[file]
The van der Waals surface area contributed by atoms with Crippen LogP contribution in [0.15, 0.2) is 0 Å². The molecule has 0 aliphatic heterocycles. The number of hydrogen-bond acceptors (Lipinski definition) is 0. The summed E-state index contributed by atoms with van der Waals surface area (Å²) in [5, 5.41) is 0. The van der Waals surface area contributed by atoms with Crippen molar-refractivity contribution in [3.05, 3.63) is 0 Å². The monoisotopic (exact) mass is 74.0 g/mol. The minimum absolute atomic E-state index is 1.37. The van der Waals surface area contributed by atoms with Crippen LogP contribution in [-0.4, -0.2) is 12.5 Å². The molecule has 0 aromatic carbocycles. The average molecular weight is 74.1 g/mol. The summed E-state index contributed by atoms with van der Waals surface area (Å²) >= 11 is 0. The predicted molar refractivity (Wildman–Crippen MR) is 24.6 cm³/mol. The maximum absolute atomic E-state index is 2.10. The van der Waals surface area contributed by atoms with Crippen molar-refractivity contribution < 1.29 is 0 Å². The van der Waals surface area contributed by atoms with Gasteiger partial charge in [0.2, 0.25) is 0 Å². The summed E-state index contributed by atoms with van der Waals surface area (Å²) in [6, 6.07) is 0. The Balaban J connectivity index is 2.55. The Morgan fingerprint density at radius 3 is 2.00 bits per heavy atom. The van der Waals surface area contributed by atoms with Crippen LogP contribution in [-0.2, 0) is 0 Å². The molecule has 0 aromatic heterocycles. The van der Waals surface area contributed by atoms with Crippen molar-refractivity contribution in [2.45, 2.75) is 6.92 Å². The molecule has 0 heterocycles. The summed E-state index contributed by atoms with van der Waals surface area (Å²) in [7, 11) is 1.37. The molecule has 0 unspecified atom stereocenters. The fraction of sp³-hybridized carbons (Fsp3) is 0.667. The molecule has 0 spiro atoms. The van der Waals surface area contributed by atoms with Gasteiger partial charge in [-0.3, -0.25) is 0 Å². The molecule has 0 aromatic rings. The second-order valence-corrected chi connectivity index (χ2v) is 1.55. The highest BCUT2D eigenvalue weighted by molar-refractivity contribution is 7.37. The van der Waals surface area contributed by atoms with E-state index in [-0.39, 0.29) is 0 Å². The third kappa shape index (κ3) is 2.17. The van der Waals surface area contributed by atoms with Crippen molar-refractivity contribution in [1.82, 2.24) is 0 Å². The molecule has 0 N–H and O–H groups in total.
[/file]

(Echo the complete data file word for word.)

The van der Waals surface area contributed by atoms with Crippen LogP contribution in [0.15, 0.2) is 0 Å². The molecule has 0 aliphatic heterocycles. The number of hydrogen-bond acceptors (Lipinski definition) is 0. The summed E-state index contributed by atoms with van der Waals surface area (Å²) in [5, 5.41) is 0. The van der Waals surface area contributed by atoms with Crippen molar-refractivity contribution in [3.05, 3.63) is 0 Å². The monoisotopic (exact) mass is 74.0 g/mol. The minimum absolute atomic E-state index is 1.37. The van der Waals surface area contributed by atoms with Crippen LogP contribution in [-0.4, -0.2) is 12.5 Å². The molecule has 0 aromatic carbocycles. The average molecular weight is 74.1 g/mol. The summed E-state index contributed by atoms with van der Waals surface area (Å²) >= 11 is 0. The predicted molar refractivity (Wildman–Crippen MR) is 24.6 cm³/mol. The maximum absolute atomic E-state index is 2.10. The van der Waals surface area contributed by atoms with Crippen molar-refractivity contribution < 1.29 is 0 Å². The van der Waals surface area contributed by atoms with Gasteiger partial charge in [0.2, 0.25) is 0 Å². The summed E-state index contributed by atoms with van der Waals surface area (Å²) in [6, 6.07) is 0. The Balaban J connectivity index is 2.55. The Morgan fingerprint density at radius 3 is 2.00 bits per heavy atom. The van der Waals surface area contributed by atoms with Crippen LogP contribution in [-0.2, 0) is 0 Å². The molecule has 0 aromatic heterocycles. The van der Waals surface area contributed by atoms with Crippen molar-refractivity contribution in [2.45, 2.75) is 6.92 Å². The molecule has 0 heterocycles. The summed E-state index contributed by atoms with van der Waals surface area (Å²) in [7, 11) is 1.37. The molecule has 0 unspecified atom stereocenters. The fraction of sp³-hybridized carbons (Fsp3) is 0.667. The molecule has 0 spiro atoms. The van der Waals surface area contributed by atoms with Gasteiger partial charge in [-0.3, -0.25) is 0 Å². The molecule has 0 aromatic rings. The second-order valence-corrected chi connectivity index (χ2v) is 1.55. The highest BCUT2D eigenvalue weighted by molar-refractivity contribution is 7.37. The van der Waals surface area contributed by atoms with E-state index in [-0.39, 0.29) is 0 Å². The third kappa shape index (κ3) is 2.17. The van der Waals surface area contributed by atoms with Crippen molar-refractivity contribution in [1.82, 2.24) is 0 Å². The molecule has 0 N–H and O–H groups in total.